As we start a new year, we wanted to share a few reminders of ways that individuals may lower their taxable income before filing their 2020 taxes and in the future. All else being equal, it is our view that tax rates are likely to increase in the coming years. One key factor driving this view: tax cuts passed at the end of 2017 are set to expire at the end of 2025. In addition, there may be more political will to raise taxes to fund infrastructure projects and address historically high levels of federal debt in the coming years.
Below, we highlight a few specific tools that individuals can consider using to optimize their tax exposure. Note that these are just a select few of the many tools that may be available depending on your unique situation – please contact your wealth advisor to discuss all of the ways to optimize your tax exposure this year.
Individuals who earned income in 2020 and aren’t covered by a retirement plan at work can make a tax-deductible traditional IRA contribution for themselves and for their non-covered spouse any time before April 15, 2021. These contributions reduce your 2020 taxable income. Individuals also can make non-deductible contributions to a Roth IRA any time before the April 15 filing deadline. Note that your filing status and modified adjusted gross income affect the amount of your available deduction for contributions to a traditional IRA as well as your ability to contribute to a Roth IRA. The maximum contribution across all IRAs (traditional and Roth, combined) for 2020 is $6,000, and individuals aged 50 and over can contribute an additional $1,000. For SIMPLE retirement accounts, the contribution limit for 2020 is $13,500.
Converting some or all of a traditional IRA to a Roth IRA can make sense for many investors, given that tax rates may increase in the coming years. In a Roth conversion, you withdraw money from a traditional IRA, pay the taxes due on that amount now, and invest the money in a Roth IRA that grows tax-free for the rest of your life. Distributions from a Roth IRA, which can begin at age 59 ½, are not taxed as long as a five-year holding period is met.
One of the major benefits of a Roth IRA is that, unlike with a traditional IRA, there are no required minimum distributions — if you don’t need the money, you can simply keep it in the Roth IRA indefinitely. Furthermore, your spouse can inherit your Roth IRA under the same terms (no required annual distributions). While non-spouse beneficiaries don’t have as much flexibility with the timing of withdrawals as spouse beneficiaries, non-spouse beneficiaries still pay no taxes on those distributions.
By reducing the amount remaining in the traditional IRA, Roth conversions reduce future required distributions that will be taxed at prevailing ordinary income rates. So, if you have cash available to pay the tax bill this year, a Roth conversion can be a way to lower future tax bills for yourself and your beneficiaries.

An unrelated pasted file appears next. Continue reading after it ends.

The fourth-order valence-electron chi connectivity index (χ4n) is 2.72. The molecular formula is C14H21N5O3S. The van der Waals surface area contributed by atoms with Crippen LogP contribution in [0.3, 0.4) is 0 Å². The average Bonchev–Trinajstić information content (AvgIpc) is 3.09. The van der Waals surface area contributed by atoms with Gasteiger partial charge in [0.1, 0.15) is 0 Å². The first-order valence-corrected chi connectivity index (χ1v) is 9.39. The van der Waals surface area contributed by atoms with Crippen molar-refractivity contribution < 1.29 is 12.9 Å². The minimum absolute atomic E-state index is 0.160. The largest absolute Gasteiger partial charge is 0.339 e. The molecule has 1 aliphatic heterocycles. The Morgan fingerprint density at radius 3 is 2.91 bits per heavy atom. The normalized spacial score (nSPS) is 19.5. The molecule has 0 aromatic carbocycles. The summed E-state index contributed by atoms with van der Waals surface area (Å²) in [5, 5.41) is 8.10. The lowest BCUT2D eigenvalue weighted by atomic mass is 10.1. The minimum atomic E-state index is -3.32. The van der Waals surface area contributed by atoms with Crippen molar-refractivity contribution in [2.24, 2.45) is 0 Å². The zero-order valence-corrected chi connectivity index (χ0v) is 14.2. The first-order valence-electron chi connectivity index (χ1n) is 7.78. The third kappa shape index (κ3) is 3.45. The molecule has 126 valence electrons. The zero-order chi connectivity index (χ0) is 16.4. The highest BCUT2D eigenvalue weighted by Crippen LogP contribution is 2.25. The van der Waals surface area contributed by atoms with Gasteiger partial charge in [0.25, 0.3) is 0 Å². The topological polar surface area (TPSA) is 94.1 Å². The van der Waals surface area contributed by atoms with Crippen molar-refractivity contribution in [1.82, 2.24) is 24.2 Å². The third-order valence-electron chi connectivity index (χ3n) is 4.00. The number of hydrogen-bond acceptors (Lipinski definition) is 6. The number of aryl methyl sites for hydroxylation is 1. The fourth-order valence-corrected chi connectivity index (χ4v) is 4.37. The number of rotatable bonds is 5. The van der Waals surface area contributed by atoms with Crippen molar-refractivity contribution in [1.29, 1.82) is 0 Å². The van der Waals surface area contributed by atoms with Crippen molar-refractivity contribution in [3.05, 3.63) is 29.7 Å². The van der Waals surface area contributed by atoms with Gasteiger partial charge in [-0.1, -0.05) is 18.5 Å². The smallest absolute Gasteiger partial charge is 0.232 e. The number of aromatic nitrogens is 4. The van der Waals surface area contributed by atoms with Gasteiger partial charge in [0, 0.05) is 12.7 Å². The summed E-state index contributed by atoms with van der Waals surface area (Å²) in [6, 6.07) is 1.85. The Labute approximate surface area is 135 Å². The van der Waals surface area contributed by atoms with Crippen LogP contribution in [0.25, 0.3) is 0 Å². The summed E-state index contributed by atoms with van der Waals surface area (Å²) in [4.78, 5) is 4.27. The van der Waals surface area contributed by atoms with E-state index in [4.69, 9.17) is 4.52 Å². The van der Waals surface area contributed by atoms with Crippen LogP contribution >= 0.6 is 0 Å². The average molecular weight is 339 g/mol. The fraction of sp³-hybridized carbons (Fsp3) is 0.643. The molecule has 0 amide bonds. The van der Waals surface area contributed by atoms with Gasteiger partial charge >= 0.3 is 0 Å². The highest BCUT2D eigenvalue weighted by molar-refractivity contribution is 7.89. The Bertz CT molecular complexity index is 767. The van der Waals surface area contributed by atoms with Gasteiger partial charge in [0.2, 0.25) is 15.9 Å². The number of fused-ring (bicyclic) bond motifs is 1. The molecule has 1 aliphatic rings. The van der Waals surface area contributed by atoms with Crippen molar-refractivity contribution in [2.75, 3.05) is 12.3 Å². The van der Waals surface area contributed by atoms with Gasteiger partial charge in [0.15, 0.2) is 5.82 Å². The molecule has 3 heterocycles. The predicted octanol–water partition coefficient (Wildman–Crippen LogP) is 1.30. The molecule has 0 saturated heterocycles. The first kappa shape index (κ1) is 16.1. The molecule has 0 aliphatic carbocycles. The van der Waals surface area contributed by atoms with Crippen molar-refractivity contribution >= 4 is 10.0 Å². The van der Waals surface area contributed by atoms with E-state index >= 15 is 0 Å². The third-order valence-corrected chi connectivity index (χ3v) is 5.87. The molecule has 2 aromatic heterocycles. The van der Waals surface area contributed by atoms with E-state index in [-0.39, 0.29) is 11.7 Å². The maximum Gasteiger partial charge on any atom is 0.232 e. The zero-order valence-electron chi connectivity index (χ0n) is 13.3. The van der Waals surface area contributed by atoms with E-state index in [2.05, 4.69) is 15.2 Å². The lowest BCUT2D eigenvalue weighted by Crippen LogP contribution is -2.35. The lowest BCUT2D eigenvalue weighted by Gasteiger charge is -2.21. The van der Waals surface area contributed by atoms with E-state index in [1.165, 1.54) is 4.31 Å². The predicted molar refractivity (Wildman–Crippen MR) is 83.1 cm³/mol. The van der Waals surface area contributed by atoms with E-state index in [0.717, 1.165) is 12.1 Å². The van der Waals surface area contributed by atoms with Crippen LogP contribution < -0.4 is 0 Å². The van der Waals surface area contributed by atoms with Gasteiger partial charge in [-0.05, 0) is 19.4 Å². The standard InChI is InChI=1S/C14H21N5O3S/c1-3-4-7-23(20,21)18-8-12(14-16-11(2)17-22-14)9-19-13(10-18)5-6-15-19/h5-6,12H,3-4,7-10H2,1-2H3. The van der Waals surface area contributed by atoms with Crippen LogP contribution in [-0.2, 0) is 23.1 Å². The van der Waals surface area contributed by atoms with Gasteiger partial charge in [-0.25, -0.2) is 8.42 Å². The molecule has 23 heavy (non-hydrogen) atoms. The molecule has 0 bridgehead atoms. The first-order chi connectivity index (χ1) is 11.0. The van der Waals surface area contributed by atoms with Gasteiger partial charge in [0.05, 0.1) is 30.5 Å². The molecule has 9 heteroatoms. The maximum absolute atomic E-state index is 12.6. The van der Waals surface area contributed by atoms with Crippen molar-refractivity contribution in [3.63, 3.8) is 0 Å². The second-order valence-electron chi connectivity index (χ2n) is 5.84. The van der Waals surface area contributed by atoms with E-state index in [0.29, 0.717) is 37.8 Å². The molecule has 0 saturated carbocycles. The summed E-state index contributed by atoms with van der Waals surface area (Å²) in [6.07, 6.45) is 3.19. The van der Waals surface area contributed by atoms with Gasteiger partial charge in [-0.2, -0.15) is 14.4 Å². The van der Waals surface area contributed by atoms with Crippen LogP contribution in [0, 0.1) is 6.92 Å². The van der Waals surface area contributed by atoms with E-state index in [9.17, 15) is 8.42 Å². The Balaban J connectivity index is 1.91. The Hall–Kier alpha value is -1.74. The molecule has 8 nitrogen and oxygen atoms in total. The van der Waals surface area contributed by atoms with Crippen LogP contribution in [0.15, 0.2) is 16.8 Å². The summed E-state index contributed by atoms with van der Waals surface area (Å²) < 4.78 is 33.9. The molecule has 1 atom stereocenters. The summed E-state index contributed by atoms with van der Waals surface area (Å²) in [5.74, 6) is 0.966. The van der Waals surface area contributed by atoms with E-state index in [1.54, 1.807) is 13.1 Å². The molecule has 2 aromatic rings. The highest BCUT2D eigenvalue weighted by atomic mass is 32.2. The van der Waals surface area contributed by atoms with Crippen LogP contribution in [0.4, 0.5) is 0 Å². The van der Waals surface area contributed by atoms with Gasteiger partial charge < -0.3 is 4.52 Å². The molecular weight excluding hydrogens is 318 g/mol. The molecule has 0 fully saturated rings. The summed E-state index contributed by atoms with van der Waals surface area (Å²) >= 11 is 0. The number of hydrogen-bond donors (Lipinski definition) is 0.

For people who like to make annual gifts, the maximum tax-free gift remains at $15,000 per recipient per donor in 2021. For example, if you and your spouse have two children, together you can gift each child $30,000 tax free in 2021. If you are funding 529 plans, contributions may be deductible from your state income taxes, depending upon where you live.
Spousal Lifetime Access Trust (SLAT)
The threshold for federal gift and estate taxes is currently quite high by historical standards — $11.58 million per individual, and $23.16 million per couple — and is scheduled to revert to approximately $5 million per person at the end of 2025. This creates an opportunity for high-net-worth investors to gift assets to beneficiaries now and reduce their taxable estate by using a Spousal Lifetime Access Trust (SLAT). At a high level, a SLAT is a gift from the donor spouse to an irrevocable trust for the benefit of the beneficiary spouse, and it allows the donor spouse to transfer up to the donor spouse’s available exemption amount without a gift tax.
Consider a wealthy couple with $40 million in assets. The current estate tax exemption would shield roughly 60% of their estate, but that percentage would drop to approximately 25% unless Congress acts between now and 2025. Creating a SLAT would allow this couple to reduce their taxable estate now, before that estate tax exemption potentially drops.
Grantor Retained Annuity Trusts (GRATs)
For wealthy individuals and families seeking to limit gift or estate tax obligations, GRATs can be used to essentially freeze the value of certain assets while transferring any potential appreciation to beneficiaries tax free. Donors also retain the right to an annuity stream from the trust for the entire term of the trust. Now is an opportune time for wealthy individuals to consider using GRATs because of a few factors, including the fact that the current estate tax exemption is set to revert to approximately $5 million per person at the end of 2025, as described above. In addition, GRATs are particularly attractive when the IRS’s Section 7520 interest rates are low, as they are today.
As long as the assets contributed to a GRAT outperform the applicable Sec. 7520 rate in effect for the month when the transfer took place, any gains in excess of the Sec. 7520 rate passes to the beneficiaries without gift tax consequences. As of December 2020, the Sec. 7520 rate was 0.6%, down from 2.0% in December 2019 and 3.6% in December 2018. So, as long as assets contributed in December 2020 gain more than 0.6% per year, any excess appreciation passes to the beneficiaries tax free. For more information on GRATs, see the Journal of Accountancy’s recent article, “Great Time for a GRAT.”
These are just a few of the many tools that may be available depending on your unique situation. For more information on these tools as well as other ways to optimize your tax exposure, please contact your wealth advisor.